Matfield River, East Bridgewater

The Matfield River begins at the confluence of the Salisbury Plain River and Beaver Brook in East Bridgewater. It then flows down through East Bridgewater under Route 18  by the Joppa Grill to take in the waters of the Satucket River. From here it flows down to its confluence with the Town River, this is where the Taunton Great River begins.

Like the Salisbury Plain River the Matfield has been terribly degraded. In the future we will be adding much more info on these two rivers, and why they have become and still are in this pitiful state. For the time being the following story and pictures of our kayak trip down these rivers in November of 2001 will have to suffice.

 The flowing waters through our own backyards offer the clearest reflection of what we are.

 Unlike a forest that has been cleared or a wetland that has been filled to be lost forever, our rivers and their native species have a peculiar way of hanging around to taunt us. To the curious observer they refuse to be ignored.




Salisbury Plain and Matfield Rivers


As I made my way down the Salisbury Plain River past the city of Brocktonís sewer treatment plant, it was very clear something was wrong. The water turned a filthy shade of gray. Thick mats of white and gray algae covered the river bottom. It smelled of chlorine and human waste. The river banks had been ripped away by flooding waste water. Large trees uprooted along the banks lay across the river channel. Huge mats of floating trash clung to fallen trees laced together by the roots of floating vegetation. As I traveled down stream I found more and more of the same.

 Through each floating garbage dump and with every breath of the foul smelling air my spirits sank lower and lower. It was as if the river were saying. Look at me! Smell me! If you came here looking for beauty I have none to offer. If you came here to find life in my waters, look again. Would you or could you live here? If you want me to comfort you with some small signs of hope, for your peace of mind then go home now. Go away. You will find none here. 

The Matfield was taunting me in the cruelest way.

 Traveling downstream the Matfield continued its ceaseless picking and prodding. Then, along the banks of a long rocky riffle through the swamp maples I caught the old river off guard for a moment. It was here that I captured a brief glimpse of the Matfields true character. Along the bank I found a small flake of quartz and then another. Several fragments of scorched fire rocks were scattered about the river rocks. Bits and pieces of an ancient native fishing site. Where they once camped to fish for the wild brook trout, shad and alewives that came up through the clear, cool water to spawn.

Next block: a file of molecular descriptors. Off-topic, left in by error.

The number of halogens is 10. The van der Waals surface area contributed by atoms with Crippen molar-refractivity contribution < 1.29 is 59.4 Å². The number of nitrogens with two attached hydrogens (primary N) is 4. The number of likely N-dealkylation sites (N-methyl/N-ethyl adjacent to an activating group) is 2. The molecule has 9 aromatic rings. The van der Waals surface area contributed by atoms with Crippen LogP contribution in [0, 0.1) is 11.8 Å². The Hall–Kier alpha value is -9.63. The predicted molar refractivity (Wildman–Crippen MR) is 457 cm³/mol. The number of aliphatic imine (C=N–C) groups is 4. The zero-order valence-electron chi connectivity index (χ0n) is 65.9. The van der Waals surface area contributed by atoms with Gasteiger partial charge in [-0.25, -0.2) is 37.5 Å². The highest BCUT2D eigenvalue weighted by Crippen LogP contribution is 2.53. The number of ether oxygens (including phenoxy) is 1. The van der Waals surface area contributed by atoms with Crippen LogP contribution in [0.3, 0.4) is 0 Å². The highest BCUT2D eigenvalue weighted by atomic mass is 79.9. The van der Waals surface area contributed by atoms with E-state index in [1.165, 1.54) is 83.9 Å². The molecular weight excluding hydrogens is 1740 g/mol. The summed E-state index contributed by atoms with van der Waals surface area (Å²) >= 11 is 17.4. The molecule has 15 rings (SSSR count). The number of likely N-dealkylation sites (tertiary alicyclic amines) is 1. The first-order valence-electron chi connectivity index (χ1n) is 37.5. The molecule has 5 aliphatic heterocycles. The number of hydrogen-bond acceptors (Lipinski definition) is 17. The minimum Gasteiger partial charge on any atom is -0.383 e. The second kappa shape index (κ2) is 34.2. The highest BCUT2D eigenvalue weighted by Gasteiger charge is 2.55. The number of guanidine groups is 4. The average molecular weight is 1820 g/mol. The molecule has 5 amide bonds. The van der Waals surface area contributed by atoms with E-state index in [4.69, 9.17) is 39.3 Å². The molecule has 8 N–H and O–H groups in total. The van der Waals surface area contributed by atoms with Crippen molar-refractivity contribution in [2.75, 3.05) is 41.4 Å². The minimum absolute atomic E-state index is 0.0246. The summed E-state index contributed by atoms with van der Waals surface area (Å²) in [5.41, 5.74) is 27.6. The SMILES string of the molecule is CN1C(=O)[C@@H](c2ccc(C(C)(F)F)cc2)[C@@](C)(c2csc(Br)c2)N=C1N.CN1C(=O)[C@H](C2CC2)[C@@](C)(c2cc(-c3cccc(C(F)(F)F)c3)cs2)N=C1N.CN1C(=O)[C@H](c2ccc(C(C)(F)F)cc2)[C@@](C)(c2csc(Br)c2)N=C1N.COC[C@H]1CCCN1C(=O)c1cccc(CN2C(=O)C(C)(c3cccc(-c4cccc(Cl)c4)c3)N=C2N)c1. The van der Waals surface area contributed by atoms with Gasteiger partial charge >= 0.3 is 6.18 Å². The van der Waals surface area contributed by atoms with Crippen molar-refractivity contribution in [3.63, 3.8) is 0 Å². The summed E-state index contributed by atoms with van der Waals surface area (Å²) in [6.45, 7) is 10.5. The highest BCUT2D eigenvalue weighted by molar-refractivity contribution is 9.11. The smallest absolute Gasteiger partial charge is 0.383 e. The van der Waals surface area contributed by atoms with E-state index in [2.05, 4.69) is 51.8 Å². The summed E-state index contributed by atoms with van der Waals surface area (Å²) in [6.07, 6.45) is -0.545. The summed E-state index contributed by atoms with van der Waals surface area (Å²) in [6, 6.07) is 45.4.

For a moment I tried to picture the scene. Young native children scooping at the water, laughing and rolling on the bank trying to get a hold of one of these silver gifts from the sea that flopped at their feet. Across the river a mink rummaging through the leaves brought me back to reality. As I watched her darting and dancing along the river bank it dawned on me that the river was taunting me again, now with purity rather than filth.

 Driving home that evening I couldnít shake the views of those floating garbage dumps. I knew that the Salisbury Plain and Matfield Rivers would certainly never be pristine again. But we could surely treat them better than this. They appeared dead!

  Should we go back and at least clean up the floating garbage dumps? Would this give us some peace of mind? More importantly, would it help the river? Would it make it habitable for its native species?

 No! As unsightly and disturbing as these views of floating garbage may be, they only represent a  symptom of the disease we have inflicted on these rivers. This disease is in no way confined solely to the basins of the Salisbury Plain and Matfield Rivers.

 For those of you who travel the Taunton River breath deeply as you pass through the riffles at Titicut and smell the Matfield taunting us.  


Matfield Salisbury Plain Photo Gallery July 2003

One note on the subject of the name Matfield River. From this point forward the Matfield River will no longer be called the Matfield River. We are officially changing its name back to its original Wampanoag name Ahquannissowamsoo. We have no business naming something we have treated so shamelessly.